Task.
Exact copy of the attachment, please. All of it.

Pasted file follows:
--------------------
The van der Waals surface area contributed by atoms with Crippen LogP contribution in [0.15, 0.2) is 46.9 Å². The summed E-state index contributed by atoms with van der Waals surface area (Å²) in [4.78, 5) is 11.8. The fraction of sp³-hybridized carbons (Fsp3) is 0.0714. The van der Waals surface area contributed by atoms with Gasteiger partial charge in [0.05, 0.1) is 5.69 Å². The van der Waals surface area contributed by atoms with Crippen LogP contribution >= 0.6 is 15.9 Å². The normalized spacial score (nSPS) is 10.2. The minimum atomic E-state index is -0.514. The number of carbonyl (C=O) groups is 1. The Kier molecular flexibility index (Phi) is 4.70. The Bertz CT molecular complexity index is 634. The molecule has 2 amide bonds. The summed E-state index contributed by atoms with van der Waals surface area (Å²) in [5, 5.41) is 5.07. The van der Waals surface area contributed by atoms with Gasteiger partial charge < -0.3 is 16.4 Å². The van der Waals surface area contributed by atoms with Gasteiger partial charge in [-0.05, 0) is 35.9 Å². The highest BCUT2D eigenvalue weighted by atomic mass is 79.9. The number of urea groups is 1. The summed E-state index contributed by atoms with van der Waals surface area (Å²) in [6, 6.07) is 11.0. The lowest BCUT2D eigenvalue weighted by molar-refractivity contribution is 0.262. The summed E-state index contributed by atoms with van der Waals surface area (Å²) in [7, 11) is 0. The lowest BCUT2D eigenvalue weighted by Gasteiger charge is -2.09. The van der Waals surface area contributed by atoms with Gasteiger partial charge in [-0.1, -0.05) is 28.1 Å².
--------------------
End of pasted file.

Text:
The van der Waals surface area contributed by atoms with Crippen LogP contribution in [0.15, 0.2) is 46.9 Å². The summed E-state index contributed by atoms with van der Waals surface area (Å²) in [4.78, 5) is 11.8. The fraction of sp³-hybridized carbons (Fsp3) is 0.0714. The van der Waals surface area contributed by atoms with Gasteiger partial charge in [0.05, 0.1) is 5.69 Å². The van der Waals surface area contributed by atoms with Crippen LogP contribution >= 0.6 is 15.9 Å². The normalized spacial score (nSPS) is 10.2. The minimum atomic E-state index is -0.514. The number of carbonyl (C=O) groups is 1. The Kier molecular flexibility index (Phi) is 4.70. The Bertz CT molecular complexity index is 634. The molecule has 2 amide bonds. The summed E-state index contributed by atoms with van der Waals surface area (Å²) in [5, 5.41) is 5.07. The van der Waals surface area contributed by atoms with Gasteiger partial charge < -0.3 is 16.4 Å². The van der Waals surface area contributed by atoms with Gasteiger partial charge in [-0.05, 0) is 35.9 Å². The highest BCUT2D eigenvalue weighted by atomic mass is 79.9. The number of urea groups is 1. The summed E-state index contributed by atoms with van der Waals surface area (Å²) in [6, 6.07) is 11.0. The lowest BCUT2D eigenvalue weighted by molar-refractivity contribution is 0.262. The summed E-state index contributed by atoms with van der Waals surface area (Å²) in [7, 11) is 0. The lowest BCUT2D eigenvalue weighted by Gasteiger charge is -2.09. The van der Waals surface area contributed by atoms with Gasteiger partial charge in [-0.1, -0.05) is 28.1 Å².